Pubdate: Fri, 23 Oct 2009
Source: Guelph Tribune (CN ON)
Copyright: 2009 Fairway Newspaper Group
Author: Herb Couch


In the Tribune's Oct. 20 front page article "Drug blitz cleans up
downtown - for now," Police Chief Rob Davis says he is "satisfied"
with the results of Project Crackdown, a two-month-long project that
resulted in the arrest of only 21 street-level drug dealers.

Are we really to believe that arresting 21 drug dealers has somehow
"cleaned up" the downtown of illegal drugs for even one day? The
demand for drugs will never go away, and there will always be those
willing to risk arrest to partake in the huge prohibition-inflated
profits that can be made. That is our reality and we need to face it.

Guelph Police Insp. Peter McEwen said long investigations such as
Project Crackdown are expensive and time-consuming for police and
added, "We want to send the message that we are doing everything we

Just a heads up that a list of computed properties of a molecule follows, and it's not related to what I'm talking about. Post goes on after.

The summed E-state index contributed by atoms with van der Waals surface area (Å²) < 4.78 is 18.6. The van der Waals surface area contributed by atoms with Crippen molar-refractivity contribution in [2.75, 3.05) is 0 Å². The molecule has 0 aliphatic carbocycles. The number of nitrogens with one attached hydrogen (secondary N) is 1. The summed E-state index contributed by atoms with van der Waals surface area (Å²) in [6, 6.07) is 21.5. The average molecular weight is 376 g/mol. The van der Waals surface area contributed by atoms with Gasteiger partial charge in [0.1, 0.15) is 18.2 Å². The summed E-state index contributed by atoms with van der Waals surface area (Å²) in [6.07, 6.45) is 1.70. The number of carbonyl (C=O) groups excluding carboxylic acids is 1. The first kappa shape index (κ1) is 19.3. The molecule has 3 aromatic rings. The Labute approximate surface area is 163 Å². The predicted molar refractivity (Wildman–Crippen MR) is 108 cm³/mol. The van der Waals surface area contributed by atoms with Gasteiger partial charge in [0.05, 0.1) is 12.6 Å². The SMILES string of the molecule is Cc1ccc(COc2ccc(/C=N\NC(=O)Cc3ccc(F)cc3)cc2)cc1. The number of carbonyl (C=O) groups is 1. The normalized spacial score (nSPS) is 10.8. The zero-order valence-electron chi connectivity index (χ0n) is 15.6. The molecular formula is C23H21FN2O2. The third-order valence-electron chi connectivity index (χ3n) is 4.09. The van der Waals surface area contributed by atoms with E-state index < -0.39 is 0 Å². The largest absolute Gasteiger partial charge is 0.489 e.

can to fight the drug problem we have."

Guelph Police might be doing all they can, but law enforcement efforts
are not "stemming the tide" of drugs, nor will they ever do so. It is
all just an expensive show at taxpayer expense to give the public the
illusion that something is being accomplished.

While police provided a breakdown of the estimated black market values
of all the drugs they seized, conspicuously absent was any estimate of
how much Project Crackdown will cost taxpayers. A two-month police
operation doesn't come cheap!

The value of the seized drugs added up to $12,195. I'd bet the costs
associated with Project Crackdown would dwarf that amount. Is that
good value for the money? Give the public the costs and let them do
their own cost/benefit analysis!

As a country we need to come to our senses and end the
society-destroying policy of drug prohibition. The longer we delay,
the deeper the tentacles of organized crime will infiltrate our

Ending drug prohibition will result in a safer society for our
children and future generations.

Herb Couch

Nelson, B. C. 
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